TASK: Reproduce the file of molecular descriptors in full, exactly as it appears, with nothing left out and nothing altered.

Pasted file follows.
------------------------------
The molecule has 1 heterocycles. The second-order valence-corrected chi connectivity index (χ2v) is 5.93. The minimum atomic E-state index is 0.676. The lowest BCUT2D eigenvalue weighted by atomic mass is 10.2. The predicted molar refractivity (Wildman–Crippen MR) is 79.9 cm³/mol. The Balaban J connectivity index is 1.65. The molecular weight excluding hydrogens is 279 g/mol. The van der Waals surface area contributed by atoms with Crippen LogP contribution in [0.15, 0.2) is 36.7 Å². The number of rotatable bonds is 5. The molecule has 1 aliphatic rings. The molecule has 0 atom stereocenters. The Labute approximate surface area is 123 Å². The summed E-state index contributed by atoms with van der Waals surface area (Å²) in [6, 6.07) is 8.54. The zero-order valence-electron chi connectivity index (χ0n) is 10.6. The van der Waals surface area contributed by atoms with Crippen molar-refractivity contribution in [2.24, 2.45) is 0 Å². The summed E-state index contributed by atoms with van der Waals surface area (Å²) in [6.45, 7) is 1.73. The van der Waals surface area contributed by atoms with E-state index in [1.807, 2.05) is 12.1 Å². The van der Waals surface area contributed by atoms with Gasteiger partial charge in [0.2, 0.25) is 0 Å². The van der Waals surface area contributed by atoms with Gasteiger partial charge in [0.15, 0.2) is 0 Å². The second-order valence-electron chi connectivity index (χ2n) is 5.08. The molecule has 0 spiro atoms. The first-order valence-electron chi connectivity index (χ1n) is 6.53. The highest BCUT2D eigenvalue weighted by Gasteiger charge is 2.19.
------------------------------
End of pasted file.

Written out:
The molecule has 1 heterocycles. The second-order valence-corrected chi connectivity index (χ2v) is 5.93. The minimum atomic E-state index is 0.676. The lowest BCUT2D eigenvalue weighted by atomic mass is 10.2. The predicted molar refractivity (Wildman–Crippen MR) is 79.9 cm³/mol. The Balaban J connectivity index is 1.65. The molecular weight excluding hydrogens is 279 g/mol. The van der Waals surface area contributed by atoms with Crippen LogP contribution in [0.15, 0.2) is 36.7 Å². The number of rotatable bonds is 5. The molecule has 1 aliphatic rings. The molecule has 0 atom stereocenters. The Labute approximate surface area is 123 Å². The summed E-state index contributed by atoms with van der Waals surface area (Å²) in [6, 6.07) is 8.54. The zero-order valence-electron chi connectivity index (χ0n) is 10.6. The van der Waals surface area contributed by atoms with Crippen molar-refractivity contribution in [2.24, 2.45) is 0 Å². The summed E-state index contributed by atoms with van der Waals surface area (Å²) in [6.45, 7) is 1.73. The van der Waals surface area contributed by atoms with E-state index in [1.807, 2.05) is 12.1 Å². The van der Waals surface area contributed by atoms with Gasteiger partial charge in [0.2, 0.25) is 0 Å². The van der Waals surface area contributed by atoms with Gasteiger partial charge in [0.15, 0.2) is 0 Å². The second-order valence-electron chi connectivity index (χ2n) is 5.08. The molecule has 0 spiro atoms. The first-order valence-electron chi connectivity index (χ1n) is 6.53. The highest BCUT2D eigenvalue weighted by Gasteiger charge is 2.19.